The Attorney General's Motion to Intervene and Memorandum of Support of Intervention written by Assistant Attorney General Jerrold Jensen said, "Utah is a non-judicial foreclosure State and that most real estate foreclosures in Utah never see the inside of a courtroom." The pleading says that "in the last couple of years, as the number of foreclosures has escalated, there has been an increasing interest among homeowners who believe they have been wronged by their lender or mortgage servicer to challenge these foreclosure actions in court."
"The State of Utah has, with one exception, taken a hands-off policy as to these court actions. But this court’s December 16, 2011 ruling in this case was the first court ruling to hold that Utah’s trustee statute, Utah Code § 57-1-21, was preempted by Texas law". The State of Utah cannot sit idly by without objecting to such a holding", Jensen said.
The Utah Legislature has amended Utah’s trustee statute three-times, the most recent in 2004, to limit the “power of sale” of trustees conducting foreclosure sales in the State of Utah to members of the Utah State Bar or title insurance companies with offices in the State. The Memorandum says the revised Utah statute was found to be constitutional by the Tenth Circuit “making it easier for Utahns to meet with trustees, who play a pivotal role in non-judicial foreclosures. Kleinsmith v. Shurtleff, 571 F.3d 1033 (10th Cir. 2009).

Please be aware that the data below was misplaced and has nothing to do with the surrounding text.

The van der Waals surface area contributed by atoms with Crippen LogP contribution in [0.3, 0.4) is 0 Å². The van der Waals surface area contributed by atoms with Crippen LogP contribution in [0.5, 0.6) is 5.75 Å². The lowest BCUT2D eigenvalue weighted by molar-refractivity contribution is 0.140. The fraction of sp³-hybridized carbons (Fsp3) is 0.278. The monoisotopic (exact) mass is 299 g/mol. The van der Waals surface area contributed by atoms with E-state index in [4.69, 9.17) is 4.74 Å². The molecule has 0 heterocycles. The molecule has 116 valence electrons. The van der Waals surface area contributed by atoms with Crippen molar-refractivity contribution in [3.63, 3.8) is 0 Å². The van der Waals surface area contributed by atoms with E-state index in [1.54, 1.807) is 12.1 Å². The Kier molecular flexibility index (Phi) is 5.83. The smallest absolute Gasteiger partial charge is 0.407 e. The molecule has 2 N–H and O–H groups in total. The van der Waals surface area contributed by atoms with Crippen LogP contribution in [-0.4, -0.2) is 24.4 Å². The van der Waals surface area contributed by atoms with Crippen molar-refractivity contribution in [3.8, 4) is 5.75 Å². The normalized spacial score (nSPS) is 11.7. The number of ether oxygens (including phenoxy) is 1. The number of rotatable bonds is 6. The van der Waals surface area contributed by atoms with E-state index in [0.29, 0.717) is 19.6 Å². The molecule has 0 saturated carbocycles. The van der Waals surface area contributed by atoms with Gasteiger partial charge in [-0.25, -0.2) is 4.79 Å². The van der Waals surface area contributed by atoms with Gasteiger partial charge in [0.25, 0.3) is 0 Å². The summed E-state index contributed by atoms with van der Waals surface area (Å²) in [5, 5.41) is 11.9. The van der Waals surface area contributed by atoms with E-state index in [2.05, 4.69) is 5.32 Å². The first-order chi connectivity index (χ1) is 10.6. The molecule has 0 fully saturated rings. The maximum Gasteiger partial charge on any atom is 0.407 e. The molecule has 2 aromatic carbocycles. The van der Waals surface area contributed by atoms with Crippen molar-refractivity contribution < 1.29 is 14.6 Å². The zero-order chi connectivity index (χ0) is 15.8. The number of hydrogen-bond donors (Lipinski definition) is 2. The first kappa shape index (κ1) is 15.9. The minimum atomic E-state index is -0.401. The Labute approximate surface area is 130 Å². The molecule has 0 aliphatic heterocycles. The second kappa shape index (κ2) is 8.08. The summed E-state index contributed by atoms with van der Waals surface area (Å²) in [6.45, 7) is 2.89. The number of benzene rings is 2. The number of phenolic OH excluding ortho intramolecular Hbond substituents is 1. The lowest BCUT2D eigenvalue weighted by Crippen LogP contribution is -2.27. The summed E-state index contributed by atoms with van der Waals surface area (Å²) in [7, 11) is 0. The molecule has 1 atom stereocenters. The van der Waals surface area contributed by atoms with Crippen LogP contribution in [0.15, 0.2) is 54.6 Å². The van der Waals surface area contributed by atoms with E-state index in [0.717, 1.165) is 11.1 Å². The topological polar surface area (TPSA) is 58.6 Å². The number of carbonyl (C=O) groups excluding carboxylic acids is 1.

"The State of Utah takes very seriously foreclosure actions conducted on the homes of the citizens of this State. And while it is the position of ReconTrust that Utah law does not apply to foreclosures it conducts in the State of Utah, that is NOT how the State of Utah reads the interplay between its trustee’s statute and the National Bank Act. It is also not the way the Office of the Comptroller of the Currency (“OCC”) reads it either. ReconTrust Opposition
Because the State of Utah does not get involved in every foreclosure action that goes to court, it had no reason to pay any more attention to this case than any of the other numerous foreclosure cases that are filed. Only when this court declared that Utah’s statute is preempted by the National Bank Act and Texas law did the State become alarmed about preserving the integrity of its trustee statute.
The State has asked the court to be heard in oral arguments. A date has not been set.